How good is research really? Measuring the citation impact of publications with percentiles increases correct assessments and fair comparisons | Dual impact of research; towards the impactelligent university | Scoop.it

The goal of bibliometric research itself is the development and testing of new performance indicators for research evaluation. For example, to address specific disadvantages of the original h index, nearly 40 variants of the h index have been proposed, most of which are redundant in terms of their application. We need new citation impact indicators that normalize for any factors other than quality that influence citation rates and that take into account the skewed distributions of citations across papers. The percentile indicators described in this paper might provide a solution.


The authors:" In addition to analysing the distribution of percentiles, it is possible to focus on percentile rank classes. Bornmann proposes—also as an alternative to the hindex —the Ptop 10% or PPtop 10% indicators, which can be considered to belong to the group of ‘success indicators’ in bibliometrics, to evaluate an institute. These indicators count the number of successful publications by a research unit, taking into account normalization over age and field. Ptop 10% is the number and PPtop 10% is the proportion of publications that belong to the top 10% most frequently cited publications. A publication belongs to this group if it is cited more often than 90% of publications published in the same field and in the same year."


"Ptop 10% and PPtop 10% have the additional benefit that they do not use an arbitrary threshold to determine the successful publications in a set, which is a disadvantage of the h index."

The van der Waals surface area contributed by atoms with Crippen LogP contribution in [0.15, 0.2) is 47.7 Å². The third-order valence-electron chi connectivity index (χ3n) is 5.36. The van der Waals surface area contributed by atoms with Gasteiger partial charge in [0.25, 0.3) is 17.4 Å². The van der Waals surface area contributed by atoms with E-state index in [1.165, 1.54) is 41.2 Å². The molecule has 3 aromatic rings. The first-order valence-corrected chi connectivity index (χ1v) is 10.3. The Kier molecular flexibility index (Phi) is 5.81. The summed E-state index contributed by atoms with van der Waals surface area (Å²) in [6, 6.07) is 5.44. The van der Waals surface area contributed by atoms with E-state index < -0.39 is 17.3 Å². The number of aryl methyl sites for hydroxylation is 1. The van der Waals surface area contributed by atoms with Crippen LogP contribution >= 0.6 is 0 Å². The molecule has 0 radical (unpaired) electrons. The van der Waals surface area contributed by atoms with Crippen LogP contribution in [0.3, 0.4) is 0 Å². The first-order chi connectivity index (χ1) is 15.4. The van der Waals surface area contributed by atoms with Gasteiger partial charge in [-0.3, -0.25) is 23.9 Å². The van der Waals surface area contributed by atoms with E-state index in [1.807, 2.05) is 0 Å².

"PPtop 10% offers a third advantage over the h index in terms of allowing direct comparisons between publication sets. Statistically, it could be expected that 10% of publications from a random sample (drawn from InCites) would belong to the top 10% of the most-cited publications in a given subject category and publication year. The expected PPtop 10% would therefore be 10%."


 

Source:

science & societyEMBO reports (2013) 14, 226 - 230 doi:10.1038/embor.2013.9How good is research really?

Measuring the citation impact of publications with percentiles increases correct assessments and fair comparisons

Lutz Bornmann & Werner Marx

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Research collaboration in health management research communities is growing but the Cooperation intensity is still relatively weak

Research collaboration in health management research communities is growing but the Cooperation intensity is still relatively weak | Dual impact of research; towards the impactelligent university | Scoop.it
AbstractBackground

This study uses scientometrics methodology to reveal the status quo and emerging issues of collaboration in health management.

Methods

We searched all the articles with the keyword "health management" in the period 1999--2011 in Web of Knowledge, then 3067 articles were found. Methods such as Social network analysis (SNA), co-authorship, co-word analysis were used in this study.

Results

Analysis of the past 13 years of research in the field of health management indicates that, whether the production of scientific research, or authors, institutions and scientific research collaboration at the national level, collaboration behavior has been growing steadily across all collaboration types. However, the international scientific research cooperation about health management study between countries needs to be further encouraged. 17 researchers can be seen as the academic leaders in this field. 37 research institutions play a vital role in the information dissemination and resources control in health management. The component analysis found that 22 research groups can be regarded as the backbone in this field. The 8 institution groups consisting of 33 institutions form the core of this field. USA, UK and Australia lie in the center by cohesive subgroup analysis; Based on keywords analysis, 44 keywords with high frequency such as care, disease, system and model were involved in the health management field.